The cosmetics company Lush Cosmetics was the target of a successful data breech discussed several days ago: The Real Business Impact of Being Hacked.
Unfortunately it's happened again... as predicted.
Lush operates many web portals around the world providing beauty supplies. After their last breech, I decided to find out a little more about the company out of genuine interest about the company (rather than the breech).
The first thing I noticed was that their lush.co.uk site was offline, but the rest of their sites were still operational.
A quick look at lush.com showed all the portals Lush operated around the world. Visiting these sites revealed that there were at least four variations of the Lush site across the 35+ sites.
Now, by "variations of the site", I mean using a completely different infrastructure! Some were using Joomla while others appeared to be custom.
This lead to another question: Were any of the other Lush sites using the same vulnerable backend as lush.co.uk?
I suspect we have that answer as another Lush breech occurred on their New Zealand and Australian sites resulting in the exposure of their customer database and related credit card numbers.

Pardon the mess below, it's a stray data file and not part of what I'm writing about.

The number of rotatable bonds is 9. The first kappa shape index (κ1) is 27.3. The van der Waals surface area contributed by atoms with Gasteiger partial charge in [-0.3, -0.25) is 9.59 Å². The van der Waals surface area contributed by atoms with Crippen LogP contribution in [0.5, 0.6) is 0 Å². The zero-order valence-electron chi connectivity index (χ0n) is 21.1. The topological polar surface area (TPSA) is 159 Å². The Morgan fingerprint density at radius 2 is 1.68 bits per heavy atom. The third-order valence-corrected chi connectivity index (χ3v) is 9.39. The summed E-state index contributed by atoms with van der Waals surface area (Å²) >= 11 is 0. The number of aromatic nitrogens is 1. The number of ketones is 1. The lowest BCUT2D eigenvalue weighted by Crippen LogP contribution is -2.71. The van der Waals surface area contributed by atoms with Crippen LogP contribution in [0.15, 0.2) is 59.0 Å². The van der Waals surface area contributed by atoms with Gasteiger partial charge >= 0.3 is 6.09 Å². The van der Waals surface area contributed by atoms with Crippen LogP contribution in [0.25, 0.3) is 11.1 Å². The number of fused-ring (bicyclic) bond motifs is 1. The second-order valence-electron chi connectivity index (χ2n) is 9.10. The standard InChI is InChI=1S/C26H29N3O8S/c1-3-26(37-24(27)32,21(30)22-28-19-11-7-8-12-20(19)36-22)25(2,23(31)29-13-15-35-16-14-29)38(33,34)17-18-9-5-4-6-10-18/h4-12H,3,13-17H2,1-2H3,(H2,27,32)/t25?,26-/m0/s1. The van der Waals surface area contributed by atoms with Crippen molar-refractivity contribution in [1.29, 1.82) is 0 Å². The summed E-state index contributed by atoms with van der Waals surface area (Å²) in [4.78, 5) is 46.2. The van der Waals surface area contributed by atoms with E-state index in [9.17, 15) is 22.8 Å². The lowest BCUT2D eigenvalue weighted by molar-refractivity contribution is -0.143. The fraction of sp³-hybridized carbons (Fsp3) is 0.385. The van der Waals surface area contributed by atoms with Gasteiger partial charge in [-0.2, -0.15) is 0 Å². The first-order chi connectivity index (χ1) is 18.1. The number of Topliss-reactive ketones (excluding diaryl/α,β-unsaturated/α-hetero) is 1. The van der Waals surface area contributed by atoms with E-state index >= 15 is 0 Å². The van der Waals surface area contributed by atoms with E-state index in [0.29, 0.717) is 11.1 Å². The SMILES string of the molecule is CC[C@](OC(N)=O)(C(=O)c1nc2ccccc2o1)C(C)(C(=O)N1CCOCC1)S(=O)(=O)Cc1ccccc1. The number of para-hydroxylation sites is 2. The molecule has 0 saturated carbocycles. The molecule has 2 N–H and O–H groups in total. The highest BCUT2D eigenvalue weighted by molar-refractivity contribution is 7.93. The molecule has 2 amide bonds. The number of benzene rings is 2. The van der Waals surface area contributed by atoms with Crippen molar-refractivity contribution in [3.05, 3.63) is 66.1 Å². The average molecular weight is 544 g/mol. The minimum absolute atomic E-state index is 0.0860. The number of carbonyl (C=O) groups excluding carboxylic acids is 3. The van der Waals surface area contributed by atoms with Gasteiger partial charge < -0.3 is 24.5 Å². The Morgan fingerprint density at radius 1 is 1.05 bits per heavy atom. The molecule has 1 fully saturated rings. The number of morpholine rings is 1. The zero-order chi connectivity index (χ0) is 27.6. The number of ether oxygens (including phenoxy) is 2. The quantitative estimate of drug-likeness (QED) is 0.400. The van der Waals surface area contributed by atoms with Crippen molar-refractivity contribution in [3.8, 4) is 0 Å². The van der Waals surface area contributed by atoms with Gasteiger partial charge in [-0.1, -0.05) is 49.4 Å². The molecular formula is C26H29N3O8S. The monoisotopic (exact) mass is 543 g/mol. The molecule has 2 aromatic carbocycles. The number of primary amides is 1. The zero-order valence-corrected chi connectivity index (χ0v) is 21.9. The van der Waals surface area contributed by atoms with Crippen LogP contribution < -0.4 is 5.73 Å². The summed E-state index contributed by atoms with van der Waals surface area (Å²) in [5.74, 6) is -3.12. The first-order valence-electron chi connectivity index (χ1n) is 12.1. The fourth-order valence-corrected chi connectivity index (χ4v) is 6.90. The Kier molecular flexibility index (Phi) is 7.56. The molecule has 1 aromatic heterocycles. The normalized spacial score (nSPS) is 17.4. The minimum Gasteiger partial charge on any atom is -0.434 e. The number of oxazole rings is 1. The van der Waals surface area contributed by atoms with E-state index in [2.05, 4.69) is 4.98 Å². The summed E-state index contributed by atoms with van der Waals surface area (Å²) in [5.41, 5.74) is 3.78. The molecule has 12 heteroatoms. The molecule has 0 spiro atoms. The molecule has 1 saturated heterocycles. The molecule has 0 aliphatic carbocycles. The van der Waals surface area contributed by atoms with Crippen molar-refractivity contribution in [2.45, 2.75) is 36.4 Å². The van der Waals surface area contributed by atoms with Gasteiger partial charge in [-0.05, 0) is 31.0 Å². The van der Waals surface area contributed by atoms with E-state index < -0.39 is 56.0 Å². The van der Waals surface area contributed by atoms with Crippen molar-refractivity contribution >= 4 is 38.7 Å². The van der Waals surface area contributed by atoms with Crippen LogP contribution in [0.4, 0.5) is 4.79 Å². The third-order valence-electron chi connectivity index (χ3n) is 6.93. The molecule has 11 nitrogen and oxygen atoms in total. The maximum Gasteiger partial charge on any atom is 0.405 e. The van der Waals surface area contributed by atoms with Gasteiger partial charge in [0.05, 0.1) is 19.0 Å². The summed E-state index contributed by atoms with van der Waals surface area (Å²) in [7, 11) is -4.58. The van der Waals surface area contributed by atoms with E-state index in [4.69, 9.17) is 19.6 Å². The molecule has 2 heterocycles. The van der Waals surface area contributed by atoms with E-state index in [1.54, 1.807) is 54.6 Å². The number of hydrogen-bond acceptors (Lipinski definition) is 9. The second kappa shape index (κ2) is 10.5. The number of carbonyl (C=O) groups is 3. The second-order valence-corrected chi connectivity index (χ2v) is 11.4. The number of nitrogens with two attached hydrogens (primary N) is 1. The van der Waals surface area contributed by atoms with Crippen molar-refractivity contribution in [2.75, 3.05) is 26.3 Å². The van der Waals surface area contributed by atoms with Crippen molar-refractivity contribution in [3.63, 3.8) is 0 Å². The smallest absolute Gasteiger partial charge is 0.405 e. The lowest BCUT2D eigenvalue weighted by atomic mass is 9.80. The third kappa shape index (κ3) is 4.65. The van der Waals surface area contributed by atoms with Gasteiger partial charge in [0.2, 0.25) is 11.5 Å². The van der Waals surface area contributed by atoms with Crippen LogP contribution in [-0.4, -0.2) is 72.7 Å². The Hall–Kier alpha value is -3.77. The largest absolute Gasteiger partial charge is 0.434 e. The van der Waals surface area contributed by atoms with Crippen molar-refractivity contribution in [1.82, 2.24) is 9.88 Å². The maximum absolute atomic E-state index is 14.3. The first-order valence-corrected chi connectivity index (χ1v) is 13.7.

There are many, many questions to be asked. Why is their infrastructure as fragmented as it is? Why are they storing credit card numbers? Why are they "rebuilding their site" for lush.co.uk?
I think the real lesson here is that Lush is NOT a high-profile target, but they were still a target.
There is still a misconception that "I'm not important enough to hack"... Well, I think I disagree with that...
Regardless of the size and visibility of your organization, at some point you HAVE to take a step back and ask "does this make sense?"
Lee is the CEO of LVM Engineering, Inc., founder of INFOSEC School, and a US DoD IT security contractor. This article expresses the views of the author, and not necessarily his affiliate organizations or the United States government